Endogenous Growth, Asymmetric Trade and Resource Taxation
AbstractSince 1980, the aggregate income of oil-exporting countries relative to that of oil- poor countries has been remarkably constant despite structural gaps in productivity growth rates. This stylized fact is analyzed in a two-country model where resource- poor (Home) and resource-rich (Foreign) economies display productivity differences but stable income shares due to terms-of-trade dynamics. We show that Home's income share is positively related to the national tax on domestic resource use, a prediction confirmed by dynamic panel estimations for sixteen oil-poor economies. National governments have incentives to deviate from both efficient and laissez-faire allocations. In Home, increasing the oil tax improves welfare through a rent-transfer mechanism. In Foreign, subsidies (taxes) on domestic oil use improve welfare if R&D productivity is lower (higher) than in Home.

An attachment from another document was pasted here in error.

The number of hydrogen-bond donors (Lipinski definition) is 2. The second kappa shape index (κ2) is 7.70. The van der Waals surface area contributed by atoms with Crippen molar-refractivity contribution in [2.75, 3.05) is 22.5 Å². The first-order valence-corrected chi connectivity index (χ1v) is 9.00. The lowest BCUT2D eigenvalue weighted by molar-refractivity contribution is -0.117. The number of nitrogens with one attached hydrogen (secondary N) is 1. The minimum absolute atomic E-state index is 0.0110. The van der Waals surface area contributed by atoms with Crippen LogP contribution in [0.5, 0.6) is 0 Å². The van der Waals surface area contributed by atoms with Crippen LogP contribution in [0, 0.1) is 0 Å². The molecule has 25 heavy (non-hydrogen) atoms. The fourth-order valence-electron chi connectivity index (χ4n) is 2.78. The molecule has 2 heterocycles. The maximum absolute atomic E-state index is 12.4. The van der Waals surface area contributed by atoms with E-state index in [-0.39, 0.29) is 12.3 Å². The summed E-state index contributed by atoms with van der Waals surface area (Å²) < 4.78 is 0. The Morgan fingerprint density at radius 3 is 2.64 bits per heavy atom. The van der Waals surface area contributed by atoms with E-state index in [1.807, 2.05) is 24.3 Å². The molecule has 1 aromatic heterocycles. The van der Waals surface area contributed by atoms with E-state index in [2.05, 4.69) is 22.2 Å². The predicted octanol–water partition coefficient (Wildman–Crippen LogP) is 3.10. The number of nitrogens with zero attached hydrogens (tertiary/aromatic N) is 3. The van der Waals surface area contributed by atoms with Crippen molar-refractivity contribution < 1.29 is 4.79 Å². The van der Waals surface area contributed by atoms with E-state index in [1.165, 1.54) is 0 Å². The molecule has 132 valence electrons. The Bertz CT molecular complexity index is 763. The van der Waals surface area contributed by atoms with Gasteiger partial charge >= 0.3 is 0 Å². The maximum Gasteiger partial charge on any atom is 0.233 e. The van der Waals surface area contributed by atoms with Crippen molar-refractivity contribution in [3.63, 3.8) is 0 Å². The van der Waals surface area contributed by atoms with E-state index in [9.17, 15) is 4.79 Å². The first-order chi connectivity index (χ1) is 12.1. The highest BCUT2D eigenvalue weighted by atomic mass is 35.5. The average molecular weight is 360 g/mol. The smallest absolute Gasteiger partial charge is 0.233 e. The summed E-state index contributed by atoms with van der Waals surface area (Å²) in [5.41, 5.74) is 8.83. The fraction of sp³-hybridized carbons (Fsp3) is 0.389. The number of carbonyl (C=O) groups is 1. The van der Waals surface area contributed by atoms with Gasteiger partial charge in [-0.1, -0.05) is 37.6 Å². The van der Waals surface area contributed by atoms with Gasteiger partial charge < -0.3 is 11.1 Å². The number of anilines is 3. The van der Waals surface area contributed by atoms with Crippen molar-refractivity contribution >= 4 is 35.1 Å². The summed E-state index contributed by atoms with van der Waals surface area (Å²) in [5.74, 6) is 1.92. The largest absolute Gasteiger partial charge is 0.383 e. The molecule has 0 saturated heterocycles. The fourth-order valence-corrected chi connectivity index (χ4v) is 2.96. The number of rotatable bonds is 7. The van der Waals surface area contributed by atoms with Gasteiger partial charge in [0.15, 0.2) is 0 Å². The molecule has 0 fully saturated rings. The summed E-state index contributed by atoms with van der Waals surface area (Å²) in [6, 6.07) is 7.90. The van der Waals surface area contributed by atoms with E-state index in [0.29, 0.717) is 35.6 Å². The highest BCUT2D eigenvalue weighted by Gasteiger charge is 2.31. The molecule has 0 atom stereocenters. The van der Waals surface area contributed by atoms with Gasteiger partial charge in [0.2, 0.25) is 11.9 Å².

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Bibliographic InfoPaper provided by CER-ETH - Center of Economic Research (CER-ETH) at ETH Zurich in its series CER-ETH Economics working paper series with number 10/132.
Length: 42 pages
Date of creation: Aug 2010
Date of revision:
Endogenous Growth; Exhaustible Resources; International Trade;
Find related papers by JEL classification:
- F43 - International Economics - - Macroeconomic Aspects of International Trade and Finance - - - Economic Growth of Open Economies
- O40 - Economic Development, Technological Change, and Growth - - Economic Growth and Aggregate Productivity - - - General
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